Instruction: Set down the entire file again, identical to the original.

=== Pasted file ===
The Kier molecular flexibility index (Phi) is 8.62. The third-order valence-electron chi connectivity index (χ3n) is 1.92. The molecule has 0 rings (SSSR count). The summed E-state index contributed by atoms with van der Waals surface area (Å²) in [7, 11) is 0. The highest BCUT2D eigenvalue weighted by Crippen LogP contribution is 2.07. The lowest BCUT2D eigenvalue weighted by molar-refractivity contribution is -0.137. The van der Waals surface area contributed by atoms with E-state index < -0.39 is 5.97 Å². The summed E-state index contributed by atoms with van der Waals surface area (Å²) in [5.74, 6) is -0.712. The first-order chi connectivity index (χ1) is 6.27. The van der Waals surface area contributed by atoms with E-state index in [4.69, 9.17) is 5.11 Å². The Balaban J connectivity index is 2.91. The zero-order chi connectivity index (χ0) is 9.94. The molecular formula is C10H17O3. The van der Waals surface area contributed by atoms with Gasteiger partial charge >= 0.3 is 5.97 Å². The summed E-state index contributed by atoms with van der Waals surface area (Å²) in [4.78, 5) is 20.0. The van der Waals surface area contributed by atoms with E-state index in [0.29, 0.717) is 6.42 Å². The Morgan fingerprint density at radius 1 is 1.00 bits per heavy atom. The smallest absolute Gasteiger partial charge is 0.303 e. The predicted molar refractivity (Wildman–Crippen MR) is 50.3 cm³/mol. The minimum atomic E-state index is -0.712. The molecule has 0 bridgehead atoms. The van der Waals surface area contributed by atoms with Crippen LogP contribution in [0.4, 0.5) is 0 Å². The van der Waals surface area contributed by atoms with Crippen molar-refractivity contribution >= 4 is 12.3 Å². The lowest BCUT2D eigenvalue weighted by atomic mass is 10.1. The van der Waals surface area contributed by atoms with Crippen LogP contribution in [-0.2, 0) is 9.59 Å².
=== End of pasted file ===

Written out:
The Kier molecular flexibility index (Phi) is 8.62. The third-order valence-electron chi connectivity index (χ3n) is 1.92. The molecule has 0 rings (SSSR count). The summed E-state index contributed by atoms with van der Waals surface area (Å²) in [7, 11) is 0. The highest BCUT2D eigenvalue weighted by Crippen LogP contribution is 2.07. The lowest BCUT2D eigenvalue weighted by molar-refractivity contribution is -0.137. The van der Waals surface area contributed by atoms with E-state index < -0.39 is 5.97 Å². The summed E-state index contributed by atoms with van der Waals surface area (Å²) in [5.74, 6) is -0.712. The first-order chi connectivity index (χ1) is 6.27. The van der Waals surface area contributed by atoms with E-state index in [4.69, 9.17) is 5.11 Å². The Balaban J connectivity index is 2.91. The zero-order chi connectivity index (χ0) is 9.94. The molecular formula is C10H17O3. The van der Waals surface area contributed by atoms with Gasteiger partial charge >= 0.3 is 5.97 Å². The summed E-state index contributed by atoms with van der Waals surface area (Å²) in [4.78, 5) is 20.0. The van der Waals surface area contributed by atoms with E-state index in [0.29, 0.717) is 6.42 Å². The Morgan fingerprint density at radius 1 is 1.00 bits per heavy atom. The smallest absolute Gasteiger partial charge is 0.303 e. The predicted molar refractivity (Wildman–Crippen MR) is 50.3 cm³/mol. The minimum atomic E-state index is -0.712. The molecule has 0 bridgehead atoms. The van der Waals surface area contributed by atoms with Crippen LogP contribution in [0.4, 0.5) is 0 Å². The van der Waals surface area contributed by atoms with Crippen molar-refractivity contribution >= 4 is 12.3 Å². The lowest BCUT2D eigenvalue weighted by atomic mass is 10.1. The van der Waals surface area contributed by atoms with Crippen LogP contribution in [-0.2, 0) is 9.59 Å².